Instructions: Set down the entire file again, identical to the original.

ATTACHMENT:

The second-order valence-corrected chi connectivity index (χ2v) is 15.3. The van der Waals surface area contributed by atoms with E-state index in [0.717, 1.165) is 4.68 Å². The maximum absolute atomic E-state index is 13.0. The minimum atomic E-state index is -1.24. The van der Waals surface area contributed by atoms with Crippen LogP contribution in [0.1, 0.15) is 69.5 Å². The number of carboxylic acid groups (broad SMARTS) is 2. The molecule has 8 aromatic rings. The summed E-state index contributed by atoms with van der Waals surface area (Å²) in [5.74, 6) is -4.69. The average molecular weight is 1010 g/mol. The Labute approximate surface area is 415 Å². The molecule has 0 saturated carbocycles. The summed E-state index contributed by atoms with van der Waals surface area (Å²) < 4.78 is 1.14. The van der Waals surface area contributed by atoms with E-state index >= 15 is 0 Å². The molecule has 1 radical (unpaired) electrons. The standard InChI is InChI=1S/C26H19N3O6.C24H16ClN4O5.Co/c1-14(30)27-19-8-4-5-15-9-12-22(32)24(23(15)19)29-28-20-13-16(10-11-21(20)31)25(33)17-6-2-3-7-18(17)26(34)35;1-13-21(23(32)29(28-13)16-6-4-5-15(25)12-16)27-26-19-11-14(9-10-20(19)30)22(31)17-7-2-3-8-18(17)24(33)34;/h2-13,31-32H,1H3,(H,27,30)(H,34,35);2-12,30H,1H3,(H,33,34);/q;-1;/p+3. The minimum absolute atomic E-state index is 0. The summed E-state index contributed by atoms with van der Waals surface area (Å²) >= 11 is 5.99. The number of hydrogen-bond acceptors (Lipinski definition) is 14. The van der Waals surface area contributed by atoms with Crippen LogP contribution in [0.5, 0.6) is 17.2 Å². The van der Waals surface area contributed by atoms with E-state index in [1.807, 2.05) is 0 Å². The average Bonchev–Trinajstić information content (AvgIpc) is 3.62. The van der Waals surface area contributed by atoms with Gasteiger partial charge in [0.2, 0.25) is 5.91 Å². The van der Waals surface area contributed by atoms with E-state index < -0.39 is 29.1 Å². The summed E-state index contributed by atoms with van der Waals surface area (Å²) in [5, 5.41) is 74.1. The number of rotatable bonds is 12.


The second-order valence-corrected chi connectivity index (χ2v) is 15.3. The van der Waals surface area contributed by atoms with E-state index in [0.717, 1.165) is 4.68 Å². The maximum absolute atomic E-state index is 13.0. The minimum atomic E-state index is -1.24. The van der Waals surface area contributed by atoms with Crippen LogP contribution in [0.1, 0.15) is 69.5 Å². The number of carboxylic acid groups (broad SMARTS) is 2. The molecule has 8 aromatic rings. The summed E-state index contributed by atoms with van der Waals surface area (Å²) in [5.74, 6) is -4.69. The average molecular weight is 1010 g/mol. The Labute approximate surface area is 415 Å². The molecule has 0 saturated carbocycles. The summed E-state index contributed by atoms with van der Waals surface area (Å²) < 4.78 is 1.14. The van der Waals surface area contributed by atoms with E-state index >= 15 is 0 Å². The molecule has 1 radical (unpaired) electrons. The standard InChI is InChI=1S/C26H19N3O6.C24H16ClN4O5.Co/c1-14(30)27-19-8-4-5-15-9-12-22(32)24(23(15)19)29-28-20-13-16(10-11-21(20)31)25(33)17-6-2-3-7-18(17)26(34)35;1-13-21(23(32)29(28-13)16-6-4-5-15(25)12-16)27-26-19-11-14(9-10-20(19)30)22(31)17-7-2-3-8-18(17)24(33)34;/h2-13,31-32H,1H3,(H,27,30)(H,34,35);2-12,30H,1H3,(H,33,34);/q;-1;/p+3. The minimum absolute atomic E-state index is 0. The summed E-state index contributed by atoms with van der Waals surface area (Å²) >= 11 is 5.99. The number of hydrogen-bond acceptors (Lipinski definition) is 14. The van der Waals surface area contributed by atoms with Crippen LogP contribution in [0.5, 0.6) is 17.2 Å². The van der Waals surface area contributed by atoms with E-state index in [1.807, 2.05) is 0 Å². The average Bonchev–Trinajstić information content (AvgIpc) is 3.62. The van der Waals surface area contributed by atoms with Gasteiger partial charge in [0.2, 0.25) is 5.91 Å². The van der Waals surface area contributed by atoms with E-state index < -0.39 is 29.1 Å². The summed E-state index contributed by atoms with van der Waals surface area (Å²) in [5, 5.41) is 74.1. The number of rotatable bonds is 12.